MUSHI MATJILA: Why more investment in public health is crucial for pregnant women and newborns
Somewhere in the world a pregnant woman or newborn dies every seven seconds. In African countries the situation is even more dire. The tragedy is that it is often preventable. High blood pressure that is not detected and treated earlier, a delay in getting transport to hospital, a ventilator that’s not working properly or a shortage of medicines, could mean the end of a life.
The way mothers, newborns and children are looked after within the healthcare system has a profound effect on families and the broader community. Yet with inequity in access to health care and a fragmented healthcare system, they do not always get the urgent and quality care and treatment they need.
On the African continent and in SA the maternal mortality ratio, stillbirth, neonatal and under-five mortality rates are among the worst in the world. The UN estimates that in 2021 the mortality rate in SA was 32.8 per 1,000 children aged five and under. Many deaths occur in the first few weeks after birth, while many pregnant mothers die of conditions that are treatable if only they are given the right care at the right time.
The National Health Research Committee, which advises the health minister, has outlined ways to change this situation through high-quality healthcare and life-saving interventions. It also highlights why investment in emergency obstetric care, antenatal care and newborn care is vital and lays out the steps needed for policy reform and change within hospitals and clinics.
The main complications accounting for most maternal deaths are severe haemorrhage, infections, high blood pressure during pregnancy (pre-eclampsia and eclampsia) and complications during childbirth.
For newborns, the most common causes of death are asphyxia (which occurs when a baby does not get enough oxygen before, during or after birth), prematurity, foetal growth restriction and infections. Some, such as HIV, can be transmitted from the mother. Among other conditions these have been earmarked as focus areas for research.
Over the past few years the rollout of antiretrovirals has halved the number of deaths related to HIV infections, such as TB and pneumonia, among pregnant mothers. This excellent progress needs to be replicated in other areas.
There are practical things we can do, starting in the community and local clinic. We need a good referral system so that mothers get the care and medication they need. Apps such as the Vula app and other novel referral mechanisms that facilitate communication between clinicians at various levels and sites, could speed up the process of getting a mother admitted to hospital. Community healthcare workers who make home visits have a crucial role to play as well.
Reforms need to focus on treating patients closer to where they live, while incentives should be considered to attract and retain skilled health workers in remote rural areas. Transport is key. Delays in getting a mother to a hospital from her home, or between health facilities, can be a matter of life and death. A dedicated ambulance service for maternal, neonatal and child health would help slice transit time.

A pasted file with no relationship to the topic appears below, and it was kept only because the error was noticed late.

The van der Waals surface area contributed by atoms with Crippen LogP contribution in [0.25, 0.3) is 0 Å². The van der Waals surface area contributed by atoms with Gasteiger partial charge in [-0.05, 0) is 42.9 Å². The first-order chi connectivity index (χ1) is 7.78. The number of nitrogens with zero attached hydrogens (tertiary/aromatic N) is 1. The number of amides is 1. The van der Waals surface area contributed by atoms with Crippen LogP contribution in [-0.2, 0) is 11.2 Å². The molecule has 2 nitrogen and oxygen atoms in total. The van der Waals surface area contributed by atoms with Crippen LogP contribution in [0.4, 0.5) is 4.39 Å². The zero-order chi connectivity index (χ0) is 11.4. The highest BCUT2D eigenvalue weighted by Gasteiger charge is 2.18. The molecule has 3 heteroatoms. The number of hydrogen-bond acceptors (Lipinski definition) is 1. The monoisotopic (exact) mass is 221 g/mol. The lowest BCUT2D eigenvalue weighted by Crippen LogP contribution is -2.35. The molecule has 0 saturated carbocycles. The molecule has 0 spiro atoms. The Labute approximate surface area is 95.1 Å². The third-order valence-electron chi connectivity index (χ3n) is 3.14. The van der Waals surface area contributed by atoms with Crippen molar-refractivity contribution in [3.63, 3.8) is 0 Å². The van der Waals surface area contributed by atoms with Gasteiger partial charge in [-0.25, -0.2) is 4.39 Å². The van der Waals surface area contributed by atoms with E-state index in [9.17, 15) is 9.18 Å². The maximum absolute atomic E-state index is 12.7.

Once in the hospital, setting and implementing clear team protocols is essential. When a woman goes into labour she needs to be monitored appropriately by a skilled birth attendant so that any threat to her life and the wellbeing of her baby is detected early and acted upon.
Infection prevention and control is important to reduce the risk of bacterial infections for newborn babies. Ensuring clean cord care, insisting on strict basic hygiene in labour wards and nurseries and ensuring antibiotics are available for newborns at risk, is vital. Promoting breastfeeding and “kangaroo” mother care, which has proved to improve oxygen saturation and stabilise the baby’s heart rate, should be encouraged in all hospitals.
It is essential to roll out a more sustainable healthcare system to ensure mothers and babies survive. This includes resolving problems around inadequate facilities or equipment in neonatal units, a shortage of neonatal intensive care unit beds with ventilators and inadequate management plans.
More broadly, an improved and efficient data capturing system would help inform researchers and policymakers about how we are tracking indicators and how much we are spending on maternal newborn and child health.
Both in SA and on a continental level, governments should prioritise investments, financing and budget allocations so we can reach the 2030 UN sustainable development goals that relate to maternal, neonatal and child health.
Health research also dovetails with the work of the SA Health Technologies Advocacy Coalition. Among its goals is to advocate for the government to adopt a prioritisation framework to ensure funding for health R&D is co-ordinated and key investments are aligned to locally relevant health research priorities.
SA has outstanding health workers and researchers. Despite often having to juggle the demands of being clinicians at the same time, they shed light on what is working and what needs to be done to ensure mothers and babies survive and thrive despite tough conditions and a tight squeeze on health budgets.
The value of research cannot be underestimated. It has the power to cascade into life-saving change for mothers and babies and guide the way for the future.
• Prof Matjila, head of the department of obstetrics and Gynaecology at the University of Cape Town, chairs the National Health Research Committee.
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